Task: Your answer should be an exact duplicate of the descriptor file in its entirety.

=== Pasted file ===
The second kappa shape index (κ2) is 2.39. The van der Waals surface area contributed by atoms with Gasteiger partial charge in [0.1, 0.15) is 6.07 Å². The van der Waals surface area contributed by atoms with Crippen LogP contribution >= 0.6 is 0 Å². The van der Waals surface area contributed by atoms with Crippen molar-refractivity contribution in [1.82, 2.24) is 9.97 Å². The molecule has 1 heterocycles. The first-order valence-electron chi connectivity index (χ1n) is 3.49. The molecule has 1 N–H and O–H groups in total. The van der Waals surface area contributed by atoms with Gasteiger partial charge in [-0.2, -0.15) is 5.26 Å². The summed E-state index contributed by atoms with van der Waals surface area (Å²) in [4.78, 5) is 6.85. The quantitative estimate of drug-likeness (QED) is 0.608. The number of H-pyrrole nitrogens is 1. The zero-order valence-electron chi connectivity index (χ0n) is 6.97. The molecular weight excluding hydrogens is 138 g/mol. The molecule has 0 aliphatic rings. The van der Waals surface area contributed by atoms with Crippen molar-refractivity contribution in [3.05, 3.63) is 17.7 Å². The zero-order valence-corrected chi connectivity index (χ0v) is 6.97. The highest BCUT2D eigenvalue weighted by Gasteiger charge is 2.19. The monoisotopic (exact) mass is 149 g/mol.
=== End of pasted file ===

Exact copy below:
The second kappa shape index (κ2) is 2.39. The van der Waals surface area contributed by atoms with Gasteiger partial charge in [0.1, 0.15) is 6.07 Å². The van der Waals surface area contributed by atoms with Crippen LogP contribution >= 0.6 is 0 Å². The van der Waals surface area contributed by atoms with Crippen molar-refractivity contribution in [1.82, 2.24) is 9.97 Å². The molecule has 1 heterocycles. The first-order valence-electron chi connectivity index (χ1n) is 3.49. The molecule has 1 N–H and O–H groups in total. The van der Waals surface area contributed by atoms with Gasteiger partial charge in [-0.2, -0.15) is 5.26 Å². The summed E-state index contributed by atoms with van der Waals surface area (Å²) in [4.78, 5) is 6.85. The quantitative estimate of drug-likeness (QED) is 0.608. The number of H-pyrrole nitrogens is 1. The zero-order valence-electron chi connectivity index (χ0n) is 6.97. The molecular weight excluding hydrogens is 138 g/mol. The molecule has 0 aliphatic rings. The van der Waals surface area contributed by atoms with Crippen molar-refractivity contribution in [3.05, 3.63) is 17.7 Å². The zero-order valence-corrected chi connectivity index (χ0v) is 6.97. The highest BCUT2D eigenvalue weighted by Gasteiger charge is 2.19. The monoisotopic (exact) mass is 149 g/mol.